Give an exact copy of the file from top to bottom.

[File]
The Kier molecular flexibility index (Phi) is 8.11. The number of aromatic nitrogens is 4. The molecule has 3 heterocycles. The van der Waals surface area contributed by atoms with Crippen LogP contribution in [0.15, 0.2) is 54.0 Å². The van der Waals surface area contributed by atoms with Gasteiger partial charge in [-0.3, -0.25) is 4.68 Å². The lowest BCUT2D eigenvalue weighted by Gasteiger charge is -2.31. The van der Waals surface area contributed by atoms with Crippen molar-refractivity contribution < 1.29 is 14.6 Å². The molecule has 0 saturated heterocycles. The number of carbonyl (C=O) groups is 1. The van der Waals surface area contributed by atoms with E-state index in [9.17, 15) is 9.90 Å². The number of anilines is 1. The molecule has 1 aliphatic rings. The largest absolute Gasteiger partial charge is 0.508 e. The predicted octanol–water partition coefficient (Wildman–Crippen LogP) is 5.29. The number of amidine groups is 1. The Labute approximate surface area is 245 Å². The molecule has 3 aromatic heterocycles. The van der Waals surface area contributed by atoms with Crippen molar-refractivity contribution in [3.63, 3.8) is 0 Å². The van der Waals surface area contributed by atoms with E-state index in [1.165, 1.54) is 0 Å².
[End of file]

The Kier molecular flexibility index (Phi) is 8.11. The number of aromatic nitrogens is 4. The molecule has 3 heterocycles. The van der Waals surface area contributed by atoms with Crippen LogP contribution in [0.15, 0.2) is 54.0 Å². The van der Waals surface area contributed by atoms with Gasteiger partial charge in [-0.3, -0.25) is 4.68 Å². The lowest BCUT2D eigenvalue weighted by Gasteiger charge is -2.31. The van der Waals surface area contributed by atoms with Crippen molar-refractivity contribution < 1.29 is 14.6 Å². The molecule has 0 saturated heterocycles. The number of carbonyl (C=O) groups is 1. The van der Waals surface area contributed by atoms with E-state index in [9.17, 15) is 9.90 Å². The number of anilines is 1. The molecule has 1 aliphatic rings. The largest absolute Gasteiger partial charge is 0.508 e. The predicted octanol–water partition coefficient (Wildman–Crippen LogP) is 5.29. The number of amidine groups is 1. The Labute approximate surface area is 245 Å². The molecule has 3 aromatic heterocycles. The van der Waals surface area contributed by atoms with Crippen molar-refractivity contribution in [3.63, 3.8) is 0 Å². The van der Waals surface area contributed by atoms with E-state index in [1.165, 1.54) is 0 Å².